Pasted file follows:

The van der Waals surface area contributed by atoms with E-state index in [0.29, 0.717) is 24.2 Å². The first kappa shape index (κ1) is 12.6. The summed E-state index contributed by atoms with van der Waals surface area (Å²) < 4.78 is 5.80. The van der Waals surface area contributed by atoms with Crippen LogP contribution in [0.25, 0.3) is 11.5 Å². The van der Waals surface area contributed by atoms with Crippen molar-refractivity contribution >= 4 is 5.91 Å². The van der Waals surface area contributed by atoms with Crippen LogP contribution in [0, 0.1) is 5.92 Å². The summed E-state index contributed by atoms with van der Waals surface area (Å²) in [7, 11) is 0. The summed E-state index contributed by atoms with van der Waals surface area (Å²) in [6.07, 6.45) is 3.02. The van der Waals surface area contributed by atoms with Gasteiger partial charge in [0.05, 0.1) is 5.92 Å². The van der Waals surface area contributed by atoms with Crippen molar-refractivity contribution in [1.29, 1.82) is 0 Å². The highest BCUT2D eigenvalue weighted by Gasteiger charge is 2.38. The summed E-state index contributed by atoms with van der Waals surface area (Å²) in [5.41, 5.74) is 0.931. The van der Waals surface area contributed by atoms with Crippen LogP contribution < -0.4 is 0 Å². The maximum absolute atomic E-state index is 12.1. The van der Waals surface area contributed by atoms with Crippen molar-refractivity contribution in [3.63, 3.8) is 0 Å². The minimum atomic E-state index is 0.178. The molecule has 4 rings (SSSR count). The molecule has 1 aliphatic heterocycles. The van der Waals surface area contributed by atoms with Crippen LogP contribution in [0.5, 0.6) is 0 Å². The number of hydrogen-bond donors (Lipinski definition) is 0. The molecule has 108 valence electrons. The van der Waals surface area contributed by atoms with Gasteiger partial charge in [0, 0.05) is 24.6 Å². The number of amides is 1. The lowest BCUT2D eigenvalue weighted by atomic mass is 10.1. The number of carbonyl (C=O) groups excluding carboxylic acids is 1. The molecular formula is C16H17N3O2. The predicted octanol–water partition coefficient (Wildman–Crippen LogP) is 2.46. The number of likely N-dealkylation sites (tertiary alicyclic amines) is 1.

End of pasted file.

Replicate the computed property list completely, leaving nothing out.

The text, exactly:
The van der Waals surface area contributed by atoms with E-state index in [0.29, 0.717) is 24.2 Å². The first kappa shape index (κ1) is 12.6. The summed E-state index contributed by atoms with van der Waals surface area (Å²) < 4.78 is 5.80. The van der Waals surface area contributed by atoms with Crippen LogP contribution in [0.25, 0.3) is 11.5 Å². The van der Waals surface area contributed by atoms with Crippen molar-refractivity contribution >= 4 is 5.91 Å². The van der Waals surface area contributed by atoms with Crippen LogP contribution in [0, 0.1) is 5.92 Å². The summed E-state index contributed by atoms with van der Waals surface area (Å²) in [7, 11) is 0. The summed E-state index contributed by atoms with van der Waals surface area (Å²) in [6.07, 6.45) is 3.02. The van der Waals surface area contributed by atoms with Gasteiger partial charge in [0.05, 0.1) is 5.92 Å². The van der Waals surface area contributed by atoms with Crippen molar-refractivity contribution in [1.29, 1.82) is 0 Å². The highest BCUT2D eigenvalue weighted by Gasteiger charge is 2.38. The summed E-state index contributed by atoms with van der Waals surface area (Å²) in [5.41, 5.74) is 0.931. The van der Waals surface area contributed by atoms with Crippen LogP contribution < -0.4 is 0 Å². The maximum absolute atomic E-state index is 12.1. The van der Waals surface area contributed by atoms with Crippen molar-refractivity contribution in [3.63, 3.8) is 0 Å². The minimum atomic E-state index is 0.178. The molecule has 4 rings (SSSR count). The molecule has 1 aliphatic heterocycles. The van der Waals surface area contributed by atoms with Crippen LogP contribution in [0.5, 0.6) is 0 Å². The number of hydrogen-bond donors (Lipinski definition) is 0. The molecule has 108 valence electrons. The van der Waals surface area contributed by atoms with Gasteiger partial charge in [0, 0.05) is 24.6 Å². The number of amides is 1. The lowest BCUT2D eigenvalue weighted by atomic mass is 10.1. The number of carbonyl (C=O) groups excluding carboxylic acids is 1. The molecular formula is C16H17N3O2. The predicted octanol–water partition coefficient (Wildman–Crippen LogP) is 2.46. The number of likely N-dealkylation sites (tertiary alicyclic amines) is 1.